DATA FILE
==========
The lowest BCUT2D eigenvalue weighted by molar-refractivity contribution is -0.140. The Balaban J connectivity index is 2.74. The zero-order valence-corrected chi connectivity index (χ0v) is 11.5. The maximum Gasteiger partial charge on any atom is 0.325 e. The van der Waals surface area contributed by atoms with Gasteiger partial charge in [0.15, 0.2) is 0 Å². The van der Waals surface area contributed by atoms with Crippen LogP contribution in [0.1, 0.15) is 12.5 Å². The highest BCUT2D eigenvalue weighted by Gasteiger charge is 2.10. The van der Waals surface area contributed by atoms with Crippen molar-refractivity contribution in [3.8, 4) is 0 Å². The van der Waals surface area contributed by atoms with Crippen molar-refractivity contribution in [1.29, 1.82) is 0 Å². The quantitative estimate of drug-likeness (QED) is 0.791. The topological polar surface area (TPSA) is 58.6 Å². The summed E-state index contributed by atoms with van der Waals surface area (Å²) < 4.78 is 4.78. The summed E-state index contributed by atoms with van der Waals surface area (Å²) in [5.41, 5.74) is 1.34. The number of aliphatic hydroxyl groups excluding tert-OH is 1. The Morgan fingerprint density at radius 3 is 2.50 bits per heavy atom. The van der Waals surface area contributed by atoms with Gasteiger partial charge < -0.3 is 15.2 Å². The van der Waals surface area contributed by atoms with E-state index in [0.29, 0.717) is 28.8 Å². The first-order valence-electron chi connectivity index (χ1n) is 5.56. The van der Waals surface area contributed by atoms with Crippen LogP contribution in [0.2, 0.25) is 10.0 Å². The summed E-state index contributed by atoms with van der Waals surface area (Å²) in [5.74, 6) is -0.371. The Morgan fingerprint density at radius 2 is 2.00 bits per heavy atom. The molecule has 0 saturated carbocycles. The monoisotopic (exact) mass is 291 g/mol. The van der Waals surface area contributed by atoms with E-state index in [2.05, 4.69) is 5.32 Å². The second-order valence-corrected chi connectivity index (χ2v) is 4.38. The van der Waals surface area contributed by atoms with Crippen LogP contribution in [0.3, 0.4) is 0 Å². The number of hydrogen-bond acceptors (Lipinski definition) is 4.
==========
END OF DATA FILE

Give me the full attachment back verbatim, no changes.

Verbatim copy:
The lowest BCUT2D eigenvalue weighted by molar-refractivity contribution is -0.140. The Balaban J connectivity index is 2.74. The zero-order valence-corrected chi connectivity index (χ0v) is 11.5. The maximum Gasteiger partial charge on any atom is 0.325 e. The van der Waals surface area contributed by atoms with Gasteiger partial charge in [0.15, 0.2) is 0 Å². The van der Waals surface area contributed by atoms with Crippen LogP contribution in [0.1, 0.15) is 12.5 Å². The highest BCUT2D eigenvalue weighted by Gasteiger charge is 2.10. The van der Waals surface area contributed by atoms with Crippen molar-refractivity contribution in [3.8, 4) is 0 Å². The van der Waals surface area contributed by atoms with Crippen molar-refractivity contribution in [1.29, 1.82) is 0 Å². The quantitative estimate of drug-likeness (QED) is 0.791. The topological polar surface area (TPSA) is 58.6 Å². The summed E-state index contributed by atoms with van der Waals surface area (Å²) < 4.78 is 4.78. The summed E-state index contributed by atoms with van der Waals surface area (Å²) in [5.41, 5.74) is 1.34. The number of aliphatic hydroxyl groups excluding tert-OH is 1. The Morgan fingerprint density at radius 3 is 2.50 bits per heavy atom. The van der Waals surface area contributed by atoms with Gasteiger partial charge < -0.3 is 15.2 Å². The van der Waals surface area contributed by atoms with E-state index in [0.29, 0.717) is 28.8 Å². The first-order valence-electron chi connectivity index (χ1n) is 5.56. The van der Waals surface area contributed by atoms with Crippen LogP contribution in [0.2, 0.25) is 10.0 Å². The summed E-state index contributed by atoms with van der Waals surface area (Å²) in [5.74, 6) is -0.371. The Morgan fingerprint density at radius 2 is 2.00 bits per heavy atom. The molecule has 0 saturated carbocycles. The monoisotopic (exact) mass is 291 g/mol. The van der Waals surface area contributed by atoms with E-state index in [2.05, 4.69) is 5.32 Å². The second-order valence-corrected chi connectivity index (χ2v) is 4.38. The van der Waals surface area contributed by atoms with Crippen LogP contribution in [0.3, 0.4) is 0 Å². The number of hydrogen-bond acceptors (Lipinski definition) is 4.